“There are other testers out there that you can talk too, look for them and share your knowledge and questions.”
    This is the one I would use for myself. Definitely would have been much more eye opening if I started reading blogs, and writing questions on LinkedIn or somewhere similar. Since I discovered that by reading and sharing you can learn about a whole different world, I became much better at what I do, and I enjoy it ever since (I also got into testing by accident, before that I though I’m going to be a developer. And same as you, I wanted to get out of the testing in a first year or so).

  6. John Cartlon February 26, 2015 at 8:19 am #

    Beginners always need right mentoring to carve their skills.
    Am sure they would get some idea how to project their skills through this
    article. Impressed Joel!
    We are trying to impart same. Check http://ow.ly/JFh8f

  7. joelmonte February 26, 2015 at 8:46 am #

    Thanks John!
    I think that one of the challenge here is realizing that you have much to gain by seeking more knowledge from other sources, such as mentoring or even from sharing and seeking experiences from your peers.

  8. joelmonte February 26, 2015 at 8:49 am #

    You’d be surprised how many people share (more or less) the same story on how they came into testing. Sometimes it even makes you wonder…
    BTW, I agree with you, one of the biggest gains from sharing your own experience is the amount of knowledge you get from the other people who start interacting with you. And so, my general advice is to reach out using any media (linkedin, twitter, fb, g+, etc) and simply ask and share, the rest will come almost automatically.

  9. Kobi Halperin March 2, 2015 at 1:53 pm #

    Thanks Joel for yet another interesting article,
    I would add:
    1. When you ask the team about the product, after getting an explanation from one, go ahead and ask another one (I call it “Divide and Conquer”), compare the 2, move to another one, than come with your new understanding to 1st person…
    2. The only item better than having a mentor, is becoming a mentor – I found out that even people who feel they don’t have enough knowledge on the product or working methodologies – should already start trying to mentor newer newcomers.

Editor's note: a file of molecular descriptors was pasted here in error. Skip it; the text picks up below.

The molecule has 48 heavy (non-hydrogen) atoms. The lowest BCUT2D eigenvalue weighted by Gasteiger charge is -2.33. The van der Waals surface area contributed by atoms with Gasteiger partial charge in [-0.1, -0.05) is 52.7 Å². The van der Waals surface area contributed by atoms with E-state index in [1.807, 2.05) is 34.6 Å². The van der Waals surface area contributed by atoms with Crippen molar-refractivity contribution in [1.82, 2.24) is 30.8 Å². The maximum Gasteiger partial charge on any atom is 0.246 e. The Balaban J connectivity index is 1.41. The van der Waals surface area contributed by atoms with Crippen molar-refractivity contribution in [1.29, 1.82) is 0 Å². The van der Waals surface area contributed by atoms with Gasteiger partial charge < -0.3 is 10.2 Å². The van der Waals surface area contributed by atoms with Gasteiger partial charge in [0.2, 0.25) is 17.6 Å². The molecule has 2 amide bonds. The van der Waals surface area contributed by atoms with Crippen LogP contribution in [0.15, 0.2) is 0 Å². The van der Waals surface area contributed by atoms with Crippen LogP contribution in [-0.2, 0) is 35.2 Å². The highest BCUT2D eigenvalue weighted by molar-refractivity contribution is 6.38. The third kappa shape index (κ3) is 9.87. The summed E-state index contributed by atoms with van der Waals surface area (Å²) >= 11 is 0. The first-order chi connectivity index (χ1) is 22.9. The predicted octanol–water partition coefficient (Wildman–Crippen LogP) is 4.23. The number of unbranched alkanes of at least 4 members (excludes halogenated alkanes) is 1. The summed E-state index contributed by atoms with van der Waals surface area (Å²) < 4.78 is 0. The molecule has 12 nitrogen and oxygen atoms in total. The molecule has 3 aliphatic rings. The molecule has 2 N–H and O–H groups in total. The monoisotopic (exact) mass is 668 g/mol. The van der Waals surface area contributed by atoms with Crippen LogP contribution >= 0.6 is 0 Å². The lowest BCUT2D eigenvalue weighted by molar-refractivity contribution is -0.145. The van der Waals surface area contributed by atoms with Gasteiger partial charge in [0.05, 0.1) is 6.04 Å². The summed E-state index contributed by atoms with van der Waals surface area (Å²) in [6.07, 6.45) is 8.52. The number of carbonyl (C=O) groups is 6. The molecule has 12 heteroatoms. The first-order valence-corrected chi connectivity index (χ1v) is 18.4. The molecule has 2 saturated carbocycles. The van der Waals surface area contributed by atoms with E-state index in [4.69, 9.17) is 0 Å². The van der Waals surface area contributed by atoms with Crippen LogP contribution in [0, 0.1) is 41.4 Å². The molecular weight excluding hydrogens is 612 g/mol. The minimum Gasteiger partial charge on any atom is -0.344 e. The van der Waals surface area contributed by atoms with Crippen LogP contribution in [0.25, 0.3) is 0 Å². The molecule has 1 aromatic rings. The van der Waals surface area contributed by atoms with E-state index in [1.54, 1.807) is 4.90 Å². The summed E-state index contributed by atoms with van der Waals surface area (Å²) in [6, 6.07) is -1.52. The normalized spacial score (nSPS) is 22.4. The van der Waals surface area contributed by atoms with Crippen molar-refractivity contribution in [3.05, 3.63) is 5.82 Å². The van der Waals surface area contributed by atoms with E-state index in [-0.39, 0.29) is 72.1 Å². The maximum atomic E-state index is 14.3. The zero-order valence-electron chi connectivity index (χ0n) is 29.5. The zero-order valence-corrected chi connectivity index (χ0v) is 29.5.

Having to explain to others is a form of “practice” for the theoretical knowledge you just gained – forcing you to process is and by that – assimilate the knowledge.

    @halperinko – Kobi Halperin

  10. jtmcmurdy March 6, 2015 at 1:26 am #

    Interesting article Joel.

    I have to admit that after many years as a QA Professional, the feeling of not knowing what is expected of me persists. I’ve had to transition from being a manual tester to a front-end, back-end qa automation tester. The worst is when you get newly hired on as a “Senior” tester and they just assume certain things about your skills and abilities without telling you what they expect. Still working for them, so I guess I’m doing OK 😉


    John Murdock

  11. joelmonte March 6, 2015 at 4:50 pm #

    Hi John,

    It is so true! When you get hired as a Senior people do expect from you to come and “fix it”, and then the interesting part begins 🙂

    BTW, after a couple of these situations I finally started these Senior or Consulting jobs by talking to as many stakeholders as I could and asking them a simple question: “where does it hurt?”, and based on their answers I got a nice map of what was really the best way of adding my value as a testing professional. Maybe this can work for you during the next time you are brought on-board in this situation.

    Good luck!


  12. Alex March 13, 2015 at 11:35 pm #

    Thank you Joel, good article
    I would have sent to myself back when I switched to testing role. 5 years ago

  13. Richard October 8, 2015 at 9:49 am #

    Thanks for sharing. One of the important characteristic of junior testers in my opinion is their missing fear of asking silly questions to gain more knowledge seniors could overlook easily.

    But I am struggeling with “Stand your ground when you think you are right.”
    Yes and again yes but I would extend it. “Stand your ground when you think you are right – until you are proven to be wrong”. I have seen a lot of testers who thought that they have a lot of business knowledge, telling developers and even customers how their business works. Unfortunately we were about to reorganise everything. The very time consuming discussions were made until the eary-life-phase in producton. After the project we decided to not renew the assignment…

  14. Yabin October 14, 2015 at 7:48 pm #

    Thank you for share us this. I have 3 years working as tester. When I started, i just wanted to work 1 or 2 years as tester and then change as dba or something. I like to work as tester. When i read your letter, I remembered many things and troubles i had. Fortunately my test lead helped me, he taught me many things about testing.
    As you tell us, there are nice Developers.
    Become friend of Developers, they will help you and explain you about technicals concepts in the project.